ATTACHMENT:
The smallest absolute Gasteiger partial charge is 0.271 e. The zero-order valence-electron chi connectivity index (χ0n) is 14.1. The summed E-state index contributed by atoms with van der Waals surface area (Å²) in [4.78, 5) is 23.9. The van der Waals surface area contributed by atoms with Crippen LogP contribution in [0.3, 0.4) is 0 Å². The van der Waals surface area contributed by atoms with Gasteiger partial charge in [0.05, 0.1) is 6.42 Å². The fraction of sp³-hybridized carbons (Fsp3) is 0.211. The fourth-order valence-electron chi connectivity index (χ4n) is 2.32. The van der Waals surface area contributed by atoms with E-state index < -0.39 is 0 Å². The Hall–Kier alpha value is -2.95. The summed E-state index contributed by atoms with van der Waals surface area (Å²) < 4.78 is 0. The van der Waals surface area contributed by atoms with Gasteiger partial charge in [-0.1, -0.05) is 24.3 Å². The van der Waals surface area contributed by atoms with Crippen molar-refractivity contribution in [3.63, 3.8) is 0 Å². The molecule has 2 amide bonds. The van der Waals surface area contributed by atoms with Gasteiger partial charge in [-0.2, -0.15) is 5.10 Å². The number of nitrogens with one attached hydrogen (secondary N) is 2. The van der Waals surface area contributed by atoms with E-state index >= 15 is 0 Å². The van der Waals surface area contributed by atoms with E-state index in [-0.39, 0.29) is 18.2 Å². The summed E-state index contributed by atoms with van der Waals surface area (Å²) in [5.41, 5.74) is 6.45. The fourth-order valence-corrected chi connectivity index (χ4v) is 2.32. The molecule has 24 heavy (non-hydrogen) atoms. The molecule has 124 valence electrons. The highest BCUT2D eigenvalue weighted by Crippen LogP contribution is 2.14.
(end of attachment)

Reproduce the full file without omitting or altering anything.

The smallest absolute Gasteiger partial charge is 0.271 e. The zero-order valence-electron chi connectivity index (χ0n) is 14.1. The summed E-state index contributed by atoms with van der Waals surface area (Å²) in [4.78, 5) is 23.9. The van der Waals surface area contributed by atoms with Crippen LogP contribution in [0.3, 0.4) is 0 Å². The van der Waals surface area contributed by atoms with Gasteiger partial charge in [0.05, 0.1) is 6.42 Å². The fraction of sp³-hybridized carbons (Fsp3) is 0.211. The fourth-order valence-electron chi connectivity index (χ4n) is 2.32. The van der Waals surface area contributed by atoms with E-state index < -0.39 is 0 Å². The Hall–Kier alpha value is -2.95. The summed E-state index contributed by atoms with van der Waals surface area (Å²) < 4.78 is 0. The van der Waals surface area contributed by atoms with Gasteiger partial charge in [-0.1, -0.05) is 24.3 Å². The van der Waals surface area contributed by atoms with Crippen molar-refractivity contribution in [3.63, 3.8) is 0 Å². The molecule has 2 amide bonds. The van der Waals surface area contributed by atoms with Gasteiger partial charge in [-0.2, -0.15) is 5.10 Å². The number of nitrogens with one attached hydrogen (secondary N) is 2. The van der Waals surface area contributed by atoms with E-state index >= 15 is 0 Å². The van der Waals surface area contributed by atoms with E-state index in [-0.39, 0.29) is 18.2 Å². The summed E-state index contributed by atoms with van der Waals surface area (Å²) in [5.41, 5.74) is 6.45. The fourth-order valence-corrected chi connectivity index (χ4v) is 2.32. The molecule has 24 heavy (non-hydrogen) atoms. The molecule has 124 valence electrons. The highest BCUT2D eigenvalue weighted by Crippen LogP contribution is 2.14.